12. Candy Jar
13. Outside In
14. Sorry to Bother You
15. Instant Family
My other favourite studio comedy this year, Instant Family looked so stupid (Mark Wahlberg may be my least favourite actor in Hollywood) but it was so funny and fresh and heartfelt I could barely stand it. A totally unexpected gem.
16. Eighth Grade
The filmmakers behind this beautifully crafted and emotional biography take seriously the fact that they are telling a visual storyteller’s story using a visual storytelling medium, pressing the documentary genre to visual heights without losing sight of the focused, human character piece the film really is beneath its necessary flair. Lee Alexander McQueen is not an easy figure to root for and the film grapples with that alienating nature and takes the viewer on a journey towards empathy through understanding. In a highwater year for blockbuster documentaries, McQueen is a singular achievement.
Alex Garland’s brain is a really cool place and Annihilation takes us a step further into it than we’ve ever gone before. A badass team of female scientists investigate a strange alien “shimmer” that’s overtaken parts of America- it’s a little bit Heart of Darkness, a little bit The Abyss, a little bit classic horror and a little bit Arrival if that movie had been much better. One of the most beautifully production designed things I’ve ever seen with some stellar supporting performances (hells yes, Gina Rodriguez!), Annihilation is surprising, creative, intense and intelligent. I don’t know what more you could want.
21. The Front Runner
It drags a little in the back half but the frenetic energy and insightful messiness with which this totally overlooked film captures the campaign trail is thrilling.
22. The Guernsey Literary and Potato Peel Pie Society
Would die for Lily James.
23. Paddington 2
25. Irreplaceable You
This lovely, quiet, heartbreaking Netflix indie sports an extraordinary cast led by the incredible Gugu Mbatha-Raw who should be cast in way more things. A support group attended by Christopher Walken, Kate McKinnon and Steve Coogan, a Merritt Wever cameo as an aquarium tour guide, Jackie Weaver, Brian Tyree Henry without whom I’m not sure 2018 would have even happened, and Timothy Simons in a completely wonderful low-key role as a chemo nurse. What a world.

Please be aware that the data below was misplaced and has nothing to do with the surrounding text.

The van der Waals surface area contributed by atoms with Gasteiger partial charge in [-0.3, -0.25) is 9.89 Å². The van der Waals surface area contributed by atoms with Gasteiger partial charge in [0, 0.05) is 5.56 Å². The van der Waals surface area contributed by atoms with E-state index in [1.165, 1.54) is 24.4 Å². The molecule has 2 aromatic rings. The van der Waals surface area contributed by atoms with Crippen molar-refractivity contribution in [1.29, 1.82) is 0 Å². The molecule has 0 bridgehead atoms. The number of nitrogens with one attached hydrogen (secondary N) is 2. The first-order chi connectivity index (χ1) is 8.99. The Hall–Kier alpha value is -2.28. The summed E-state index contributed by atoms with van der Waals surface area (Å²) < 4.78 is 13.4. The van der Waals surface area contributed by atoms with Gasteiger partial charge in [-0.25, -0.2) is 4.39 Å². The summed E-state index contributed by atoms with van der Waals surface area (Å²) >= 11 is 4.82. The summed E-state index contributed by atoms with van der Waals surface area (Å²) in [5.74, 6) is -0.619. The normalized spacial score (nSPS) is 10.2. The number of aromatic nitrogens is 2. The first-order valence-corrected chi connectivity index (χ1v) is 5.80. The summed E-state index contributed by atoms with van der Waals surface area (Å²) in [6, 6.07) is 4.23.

26. 6 Balloons
We need to talk about Dave Franco more.
27. Love, Simon
The Never Been Kissed + You’ve Got Mail ending and Bleachers-heavy soundtrack (featuring our friend Banners!) made this a real winner for me. Nick Robinson is such a dreamboat leading man and my heart has belonged to Greg Berlanti since his WB days. It’s cheesy and formulaic but cheering for Love, Simon was the easiest thing in the world.
28. Black Panther
The young people casting is perfect in this delightful comedy that refreshingly treats its teenagers like full, complex people for whom there is no one right thing to do. Let’s have all teenage boy love interests be as kind-as-defining-quality as “chef”.
31. Sierra Burgess is a Loser
32. Crazy Rich Asians
33. A Quiet Place
When some other movie (probably some WWII thing) wins the sound editing Oscar, we’ll know that awards shows really are broken. [Update because I wrote this right after seeing the movie many moths ago: OMG, it was freaking Bohemian Rhapsody. Let’s all revolt]
34. Spider-man: Into the Spider-verse
35. The Ballad of Buster Scruggs